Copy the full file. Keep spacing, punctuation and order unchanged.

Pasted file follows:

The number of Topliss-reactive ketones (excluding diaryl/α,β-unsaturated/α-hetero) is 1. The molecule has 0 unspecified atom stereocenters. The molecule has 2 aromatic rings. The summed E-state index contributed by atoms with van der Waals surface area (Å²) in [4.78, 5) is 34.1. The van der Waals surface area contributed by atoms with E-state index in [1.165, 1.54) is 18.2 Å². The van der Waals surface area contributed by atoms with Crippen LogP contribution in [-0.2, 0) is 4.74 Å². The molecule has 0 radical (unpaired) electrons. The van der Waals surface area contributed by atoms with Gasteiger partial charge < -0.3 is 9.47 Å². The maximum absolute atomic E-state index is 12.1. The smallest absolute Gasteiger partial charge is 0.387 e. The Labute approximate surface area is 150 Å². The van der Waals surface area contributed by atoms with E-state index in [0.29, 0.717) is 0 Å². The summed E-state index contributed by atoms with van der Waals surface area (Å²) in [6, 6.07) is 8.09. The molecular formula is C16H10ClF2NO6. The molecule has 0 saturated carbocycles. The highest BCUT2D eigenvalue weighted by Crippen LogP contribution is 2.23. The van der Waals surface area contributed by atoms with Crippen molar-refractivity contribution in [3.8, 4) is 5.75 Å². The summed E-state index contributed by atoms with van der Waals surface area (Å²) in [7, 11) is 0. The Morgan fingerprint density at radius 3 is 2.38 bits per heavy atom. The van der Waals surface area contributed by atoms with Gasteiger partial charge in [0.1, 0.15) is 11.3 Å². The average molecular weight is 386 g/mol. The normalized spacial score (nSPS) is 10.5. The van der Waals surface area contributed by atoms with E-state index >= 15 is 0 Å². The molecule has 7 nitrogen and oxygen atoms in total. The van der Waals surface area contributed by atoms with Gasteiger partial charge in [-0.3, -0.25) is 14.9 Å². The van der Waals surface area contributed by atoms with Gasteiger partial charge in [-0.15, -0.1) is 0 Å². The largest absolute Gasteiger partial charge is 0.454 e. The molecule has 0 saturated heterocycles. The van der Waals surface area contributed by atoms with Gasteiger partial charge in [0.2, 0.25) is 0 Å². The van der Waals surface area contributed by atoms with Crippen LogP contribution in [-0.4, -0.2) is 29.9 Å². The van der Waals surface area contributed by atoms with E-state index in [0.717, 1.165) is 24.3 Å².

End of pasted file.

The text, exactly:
The number of Topliss-reactive ketones (excluding diaryl/α,β-unsaturated/α-hetero) is 1. The molecule has 0 unspecified atom stereocenters. The molecule has 2 aromatic rings. The summed E-state index contributed by atoms with van der Waals surface area (Å²) in [4.78, 5) is 34.1. The van der Waals surface area contributed by atoms with E-state index in [1.165, 1.54) is 18.2 Å². The van der Waals surface area contributed by atoms with Crippen LogP contribution in [-0.2, 0) is 4.74 Å². The molecule has 0 radical (unpaired) electrons. The van der Waals surface area contributed by atoms with Gasteiger partial charge < -0.3 is 9.47 Å². The maximum absolute atomic E-state index is 12.1. The smallest absolute Gasteiger partial charge is 0.387 e. The Labute approximate surface area is 150 Å². The van der Waals surface area contributed by atoms with E-state index in [0.29, 0.717) is 0 Å². The summed E-state index contributed by atoms with van der Waals surface area (Å²) in [6, 6.07) is 8.09. The molecular formula is C16H10ClF2NO6. The molecule has 0 saturated carbocycles. The highest BCUT2D eigenvalue weighted by Crippen LogP contribution is 2.23. The van der Waals surface area contributed by atoms with Crippen molar-refractivity contribution in [3.8, 4) is 5.75 Å². The summed E-state index contributed by atoms with van der Waals surface area (Å²) in [7, 11) is 0. The Morgan fingerprint density at radius 3 is 2.38 bits per heavy atom. The van der Waals surface area contributed by atoms with Gasteiger partial charge in [0.1, 0.15) is 11.3 Å². The average molecular weight is 386 g/mol. The normalized spacial score (nSPS) is 10.5. The van der Waals surface area contributed by atoms with E-state index >= 15 is 0 Å². The molecule has 7 nitrogen and oxygen atoms in total. The van der Waals surface area contributed by atoms with Gasteiger partial charge in [-0.3, -0.25) is 14.9 Å². The van der Waals surface area contributed by atoms with Gasteiger partial charge in [-0.15, -0.1) is 0 Å². The largest absolute Gasteiger partial charge is 0.454 e. The molecule has 0 saturated heterocycles. The van der Waals surface area contributed by atoms with Gasteiger partial charge in [0.2, 0.25) is 0 Å². The van der Waals surface area contributed by atoms with Crippen LogP contribution in [-0.4, -0.2) is 29.9 Å². The van der Waals surface area contributed by atoms with E-state index in [0.717, 1.165) is 24.3 Å².